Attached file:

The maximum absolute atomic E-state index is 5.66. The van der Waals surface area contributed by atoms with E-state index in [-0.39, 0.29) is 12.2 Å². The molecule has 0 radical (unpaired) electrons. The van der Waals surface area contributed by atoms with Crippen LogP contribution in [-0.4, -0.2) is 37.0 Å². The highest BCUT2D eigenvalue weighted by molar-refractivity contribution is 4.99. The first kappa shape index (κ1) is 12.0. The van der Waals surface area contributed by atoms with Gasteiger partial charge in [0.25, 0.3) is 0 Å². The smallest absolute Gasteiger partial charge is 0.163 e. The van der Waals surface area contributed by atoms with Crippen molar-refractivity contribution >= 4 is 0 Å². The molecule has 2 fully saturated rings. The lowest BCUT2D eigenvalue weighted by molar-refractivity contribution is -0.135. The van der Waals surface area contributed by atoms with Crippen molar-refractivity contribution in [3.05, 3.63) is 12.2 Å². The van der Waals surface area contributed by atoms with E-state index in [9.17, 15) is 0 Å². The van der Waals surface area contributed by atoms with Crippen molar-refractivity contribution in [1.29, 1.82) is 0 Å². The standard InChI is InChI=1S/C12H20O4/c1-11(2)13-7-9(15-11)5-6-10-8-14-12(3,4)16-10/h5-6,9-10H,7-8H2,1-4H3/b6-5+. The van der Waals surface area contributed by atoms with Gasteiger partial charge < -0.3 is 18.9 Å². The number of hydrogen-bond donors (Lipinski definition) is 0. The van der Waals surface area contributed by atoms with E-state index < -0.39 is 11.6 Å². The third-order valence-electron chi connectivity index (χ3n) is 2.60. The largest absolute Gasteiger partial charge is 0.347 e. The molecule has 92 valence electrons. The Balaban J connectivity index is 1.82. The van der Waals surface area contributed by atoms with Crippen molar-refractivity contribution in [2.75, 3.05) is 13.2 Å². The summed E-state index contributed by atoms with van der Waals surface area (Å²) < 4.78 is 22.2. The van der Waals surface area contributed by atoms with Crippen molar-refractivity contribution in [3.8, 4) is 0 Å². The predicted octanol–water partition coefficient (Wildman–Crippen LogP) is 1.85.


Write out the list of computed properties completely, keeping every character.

The maximum absolute atomic E-state index is 5.66. The van der Waals surface area contributed by atoms with E-state index in [-0.39, 0.29) is 12.2 Å². The molecule has 0 radical (unpaired) electrons. The van der Waals surface area contributed by atoms with Crippen LogP contribution in [-0.4, -0.2) is 37.0 Å². The highest BCUT2D eigenvalue weighted by molar-refractivity contribution is 4.99. The first kappa shape index (κ1) is 12.0. The van der Waals surface area contributed by atoms with Gasteiger partial charge in [0.25, 0.3) is 0 Å². The smallest absolute Gasteiger partial charge is 0.163 e. The van der Waals surface area contributed by atoms with Crippen molar-refractivity contribution >= 4 is 0 Å². The molecule has 2 fully saturated rings. The lowest BCUT2D eigenvalue weighted by molar-refractivity contribution is -0.135. The van der Waals surface area contributed by atoms with Crippen molar-refractivity contribution in [3.05, 3.63) is 12.2 Å². The van der Waals surface area contributed by atoms with E-state index in [9.17, 15) is 0 Å². The van der Waals surface area contributed by atoms with Crippen molar-refractivity contribution in [1.29, 1.82) is 0 Å². The standard InChI is InChI=1S/C12H20O4/c1-11(2)13-7-9(15-11)5-6-10-8-14-12(3,4)16-10/h5-6,9-10H,7-8H2,1-4H3/b6-5+. The van der Waals surface area contributed by atoms with Gasteiger partial charge < -0.3 is 18.9 Å². The number of hydrogen-bond donors (Lipinski definition) is 0. The van der Waals surface area contributed by atoms with E-state index < -0.39 is 11.6 Å². The third-order valence-electron chi connectivity index (χ3n) is 2.60. The largest absolute Gasteiger partial charge is 0.347 e. The molecule has 92 valence electrons. The Balaban J connectivity index is 1.82. The van der Waals surface area contributed by atoms with Crippen molar-refractivity contribution in [2.75, 3.05) is 13.2 Å². The summed E-state index contributed by atoms with van der Waals surface area (Å²) < 4.78 is 22.2. The van der Waals surface area contributed by atoms with Crippen molar-refractivity contribution in [3.8, 4) is 0 Å². The predicted octanol–water partition coefficient (Wildman–Crippen LogP) is 1.85.